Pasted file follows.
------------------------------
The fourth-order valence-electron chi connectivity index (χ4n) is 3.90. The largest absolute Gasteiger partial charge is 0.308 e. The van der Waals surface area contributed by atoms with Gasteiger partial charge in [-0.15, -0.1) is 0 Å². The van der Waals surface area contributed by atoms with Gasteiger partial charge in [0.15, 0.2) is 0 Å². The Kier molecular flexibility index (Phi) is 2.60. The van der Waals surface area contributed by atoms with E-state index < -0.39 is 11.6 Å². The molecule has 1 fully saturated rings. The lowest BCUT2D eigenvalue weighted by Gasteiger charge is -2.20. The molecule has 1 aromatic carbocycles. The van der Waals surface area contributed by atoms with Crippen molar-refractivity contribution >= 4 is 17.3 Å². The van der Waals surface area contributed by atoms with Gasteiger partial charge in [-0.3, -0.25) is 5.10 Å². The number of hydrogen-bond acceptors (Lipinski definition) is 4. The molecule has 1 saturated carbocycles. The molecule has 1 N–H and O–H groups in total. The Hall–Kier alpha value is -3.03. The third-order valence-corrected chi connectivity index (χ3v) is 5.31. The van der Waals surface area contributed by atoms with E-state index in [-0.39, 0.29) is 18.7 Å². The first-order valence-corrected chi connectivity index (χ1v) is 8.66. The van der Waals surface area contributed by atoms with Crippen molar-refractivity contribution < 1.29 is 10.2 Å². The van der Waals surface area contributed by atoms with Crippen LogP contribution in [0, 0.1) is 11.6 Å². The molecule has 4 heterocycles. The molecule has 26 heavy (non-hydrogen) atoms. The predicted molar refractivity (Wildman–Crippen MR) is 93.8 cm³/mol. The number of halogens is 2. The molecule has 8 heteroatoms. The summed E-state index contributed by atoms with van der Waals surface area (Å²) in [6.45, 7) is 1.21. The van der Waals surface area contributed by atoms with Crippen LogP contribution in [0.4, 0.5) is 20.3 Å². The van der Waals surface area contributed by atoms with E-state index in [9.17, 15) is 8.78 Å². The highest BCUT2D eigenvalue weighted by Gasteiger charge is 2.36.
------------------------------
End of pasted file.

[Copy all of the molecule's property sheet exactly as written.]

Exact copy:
The fourth-order valence-electron chi connectivity index (χ4n) is 3.90. The largest absolute Gasteiger partial charge is 0.308 e. The van der Waals surface area contributed by atoms with Gasteiger partial charge in [-0.15, -0.1) is 0 Å². The van der Waals surface area contributed by atoms with Gasteiger partial charge in [0.15, 0.2) is 0 Å². The Kier molecular flexibility index (Phi) is 2.60. The van der Waals surface area contributed by atoms with E-state index < -0.39 is 11.6 Å². The molecule has 1 fully saturated rings. The lowest BCUT2D eigenvalue weighted by Gasteiger charge is -2.20. The molecule has 1 aromatic carbocycles. The van der Waals surface area contributed by atoms with Crippen molar-refractivity contribution >= 4 is 17.3 Å². The van der Waals surface area contributed by atoms with Gasteiger partial charge in [-0.3, -0.25) is 5.10 Å². The number of hydrogen-bond acceptors (Lipinski definition) is 4. The molecule has 1 saturated carbocycles. The molecule has 1 N–H and O–H groups in total. The Hall–Kier alpha value is -3.03. The third-order valence-corrected chi connectivity index (χ3v) is 5.31. The van der Waals surface area contributed by atoms with E-state index in [-0.39, 0.29) is 18.7 Å². The first-order valence-corrected chi connectivity index (χ1v) is 8.66. The van der Waals surface area contributed by atoms with Crippen molar-refractivity contribution < 1.29 is 10.2 Å². The van der Waals surface area contributed by atoms with Crippen LogP contribution in [0, 0.1) is 11.6 Å². The molecule has 4 heterocycles. The molecule has 26 heavy (non-hydrogen) atoms. The predicted molar refractivity (Wildman–Crippen MR) is 93.8 cm³/mol. The number of halogens is 2. The molecule has 8 heteroatoms. The summed E-state index contributed by atoms with van der Waals surface area (Å²) in [6.45, 7) is 1.21. The van der Waals surface area contributed by atoms with Crippen LogP contribution in [0.4, 0.5) is 20.3 Å². The van der Waals surface area contributed by atoms with E-state index in [9.17, 15) is 8.78 Å². The highest BCUT2D eigenvalue weighted by Gasteiger charge is 2.36.